- Student of:
- Influenced by:
- Time Period: The Great Schools’ Influence
- Private Jewish Gymnasium in Gomel (1913)
- Moscow University (Law degree, 1917; Ph.D., 1925)
- Institute of Psychology, Moscow (1924-1934)
- Modern Constructivism: Sociocultural Theory
Ideas and Interests
Vygotsky influenced modern constructivist thinking perhaps more that any other individual. Vygotsky contended that, unlike animals – who react only to the environment, humans have the capacity to alter the environment for their own purposes. It is this adaptive capacity that distinguishes humans from lower forms of life. One of his central contributions to psychological thought was his emphasis on socially meaningful activity as an important influence on human consciousness. Vygotsky’s most controversial contention was that all higher mental functions originate in the social environment. His approach to intelligence emphasized intelligence as a process activity rather than a state entity.
An important concept in Vygotsky’s theory is the zone of proximal development. This is “the distance between the actual developmental level as determined by independent problem solving and the level of potential development as determined through problem solving under adult guidance or in collaboration with more capable peers.” The zone of proximal development represents the amount of learning possible by a student given the proper instructional conditions. The field of self-regulation as well as several applications (such as instructional scaffolding) have been strongly influenced by his theory.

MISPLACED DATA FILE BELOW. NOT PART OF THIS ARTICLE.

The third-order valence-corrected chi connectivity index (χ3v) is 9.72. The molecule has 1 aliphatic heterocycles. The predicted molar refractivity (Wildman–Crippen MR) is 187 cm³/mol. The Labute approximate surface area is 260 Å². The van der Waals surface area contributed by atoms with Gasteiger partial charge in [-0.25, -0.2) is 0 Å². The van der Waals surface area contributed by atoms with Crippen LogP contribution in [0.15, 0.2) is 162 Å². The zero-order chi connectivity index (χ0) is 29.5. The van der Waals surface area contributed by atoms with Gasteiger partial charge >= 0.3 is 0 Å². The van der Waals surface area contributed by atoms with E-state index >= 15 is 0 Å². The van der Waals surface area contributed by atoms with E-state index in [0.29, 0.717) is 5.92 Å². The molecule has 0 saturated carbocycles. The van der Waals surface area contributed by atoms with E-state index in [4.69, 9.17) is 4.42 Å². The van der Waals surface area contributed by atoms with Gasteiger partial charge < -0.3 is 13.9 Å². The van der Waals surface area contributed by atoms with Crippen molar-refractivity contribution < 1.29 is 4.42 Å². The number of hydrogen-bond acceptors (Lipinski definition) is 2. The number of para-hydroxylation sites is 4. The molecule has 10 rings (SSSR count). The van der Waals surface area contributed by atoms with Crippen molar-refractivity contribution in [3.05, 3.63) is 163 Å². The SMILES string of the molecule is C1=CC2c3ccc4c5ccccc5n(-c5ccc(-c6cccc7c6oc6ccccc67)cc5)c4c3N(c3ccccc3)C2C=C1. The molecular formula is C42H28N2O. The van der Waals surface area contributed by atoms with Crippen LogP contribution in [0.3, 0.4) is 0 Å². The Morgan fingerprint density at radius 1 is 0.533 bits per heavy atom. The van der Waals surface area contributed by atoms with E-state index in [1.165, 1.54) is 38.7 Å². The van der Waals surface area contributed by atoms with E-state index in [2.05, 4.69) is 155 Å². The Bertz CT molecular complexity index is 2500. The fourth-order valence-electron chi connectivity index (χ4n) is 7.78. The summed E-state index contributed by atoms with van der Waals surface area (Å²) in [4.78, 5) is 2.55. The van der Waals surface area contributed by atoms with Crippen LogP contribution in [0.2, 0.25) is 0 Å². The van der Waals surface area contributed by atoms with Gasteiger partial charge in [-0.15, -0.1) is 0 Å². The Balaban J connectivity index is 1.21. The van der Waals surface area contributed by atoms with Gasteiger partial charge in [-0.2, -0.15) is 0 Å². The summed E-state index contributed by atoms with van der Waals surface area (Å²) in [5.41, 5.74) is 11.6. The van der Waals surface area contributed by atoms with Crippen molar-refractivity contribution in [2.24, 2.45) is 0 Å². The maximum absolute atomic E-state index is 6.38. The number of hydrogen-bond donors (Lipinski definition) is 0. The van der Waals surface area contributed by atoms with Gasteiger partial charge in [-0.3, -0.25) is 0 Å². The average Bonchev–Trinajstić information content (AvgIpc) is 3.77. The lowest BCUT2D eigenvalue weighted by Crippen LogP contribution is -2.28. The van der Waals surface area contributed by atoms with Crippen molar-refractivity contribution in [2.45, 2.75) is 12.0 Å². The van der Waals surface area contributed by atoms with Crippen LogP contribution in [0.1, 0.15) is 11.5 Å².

“The animal can only be trained. It can only acquire new habits. It can through exercises and combinations perfect its intellect, but is not capable of mental development through instruction in the real sense of the word.” (Vygotsky, 1934; Understanding Vygotsky).
- Thought and Language (1962)
- Mind in Society: The Development of Higher Psychological Processes (1978)
Best Practices in Education Site – Lev Vygotsky page. Brief description of Vygotsky’s ideas with links to Best Practices in Education project sites using vygotskian ideas. Includes several references for Vygotskian Web resources. http://web.archive.org/web/20010802101038 /www.bestpraceduc.org /people/ LevVygotsky.html
References: 19, 25